The Grade 9 Exit Proposal sparked a heated debate within the South African educational sector. A good education system is not expected to give students an exit opportunity when they are not doing well. It’s supposed to inspire them to work harder and achieve the level needed for a certificate.
Basic Education Minister Angie Motshekga explained that 50% of students were leaving school before getting any kind of certificate. This change would give them at least some form of certification before they leave school.
Is this the right way to deal with the crisis in the Africa education system?
The certificate is supposed to allow students to choose a vocational route in schools of specialization, and gain qualifications that would prepare them for various jobs.
This substantial reform may save a failing education system. Let’s discuss the current struggles of the system, so we’ll understand why it needs to change.
The Main Characteristics of the System and Africa Education Problems
The Main Three Components
The educational system in South Africa follows a basic pattern of three components:
- GET (General Education and Training) – This is the level that culminates with grade 9.
- FET (Further Education and Training) – This level is counterpart to High School in most other countries. It encompases grades 10 through 12. The students can attend private colleges or community colleges to receive vocational or general academic education.
- HET (Higher Education and Training) – This is the level that corresponds to college and university education in other countries.
The Academic Year Is Long
South African students go to school throughout the entire year. Their school year stretches out to 200 days, and it’s divided into four blocks. The longest break that students get is from mid-June to mid-July, between the second and the third block.
Just for comparison, the number of school days throughout the academic year in the USA is 180. The summer break lasts 10-11 weeks. South Africa developed a system similar to UK education. In the UK, students attend school for 195 days of the year. The overwhelming challenges that they face force them to rely on an essay writing service in the UK at least once throughout the year. South African students also struggle with writing. It’s only a matter of time before we see professional writing services appearing on this market, with prices that would be suitable for the country’s economic standard.
Equal Access, But Unequal Opportunities
Each of the nine provinces in South Africa has reasonable autonomy in the way it implements the national educational policy. Each province has an executive council and a premier. The Central Government holds major responsibility for the educational system, making sure the provinces implement the general standards. The Ministry of Basic Education and the Ministry of Higher Education and Training oversee all processes.
Under the Constitution of South Africa, every citizen has the right to basic education, secondary education, and adult education. The laws ensure equal access. Virtually all children at an age for primary education are in school. The rates between genders are equal.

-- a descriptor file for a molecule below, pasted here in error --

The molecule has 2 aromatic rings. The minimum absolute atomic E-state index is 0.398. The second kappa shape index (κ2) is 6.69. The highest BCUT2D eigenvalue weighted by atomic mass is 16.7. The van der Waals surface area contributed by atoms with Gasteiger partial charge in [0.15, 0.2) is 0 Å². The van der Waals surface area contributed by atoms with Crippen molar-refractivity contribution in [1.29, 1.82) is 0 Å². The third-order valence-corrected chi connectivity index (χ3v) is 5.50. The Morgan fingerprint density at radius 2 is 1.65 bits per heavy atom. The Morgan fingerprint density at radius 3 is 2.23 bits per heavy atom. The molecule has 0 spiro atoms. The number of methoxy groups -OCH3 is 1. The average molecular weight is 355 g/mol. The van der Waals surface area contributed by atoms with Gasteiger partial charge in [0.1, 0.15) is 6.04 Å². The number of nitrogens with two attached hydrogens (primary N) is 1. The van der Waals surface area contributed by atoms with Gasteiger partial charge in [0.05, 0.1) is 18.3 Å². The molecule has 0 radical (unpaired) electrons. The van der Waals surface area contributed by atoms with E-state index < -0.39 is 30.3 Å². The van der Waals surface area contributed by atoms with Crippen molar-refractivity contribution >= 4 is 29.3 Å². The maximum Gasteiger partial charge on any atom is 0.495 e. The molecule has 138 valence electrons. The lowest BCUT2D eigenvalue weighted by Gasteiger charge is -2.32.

However, the equal access doesn’t necessarily lead to equal opportunities. According to a report prepared for UNESCO (The Quality of Primary Education in South Africa), the performance of learners is lower in departments where poverty-related factors dominate. Although the students from poor schooling communities have equal rights to education as all other children across the country, the legitimacy and efficacy of their schools is questionable.
Many schools that serve low-income communities have failed to improve the quality of education they provide. This should be a matter of focus for the Government. South Africa news must emphasize that problem, and our communities must push towards more equal opportunities. Will the latest reform solve that problem? It may be a step towards providing better vocational training options. However, it does not fix the problem.
Students from poor communities experience problems with high fees, lack of books, deteriorated facilities, lack of teachers, and lack of high-quality instructions. Those are the real problems that the system needs to address.
Are We Close to a Solution?
According to the World Bank estimates, South Africa has the highest GINI coefficient in the world. This is a statistical measure that’s commonly used to represent inequality in income distribution. The socio-economic status of a learner is a major factor in their performance. We have children living in poor housing conditions, receiving poor nutrition and bad health affected by those conditions. Parents who lack literacy also affect the student’s performance.
It will be difficult for South Africa to improve the quality of its educational system. Poverty, the elephant in the room, has to be affected first. Awarding certificates for completing Grade 9 will not improve the quality of teaching and the learner’s performance. We have to invest in better facilities, better teachers, and equal standards despite the community’s socio-economic status.
There’s a lot of work to be done. We’re constantly moving forward, but the steps are small.
Elizabeth Skinner is a writer, editor, and blogger who focuses on education topics. Elizabeth travels around the world and witnesses the differences between educational systems. She’s trying to bring light to the most serious issues and inspire communities to move towards improvements.
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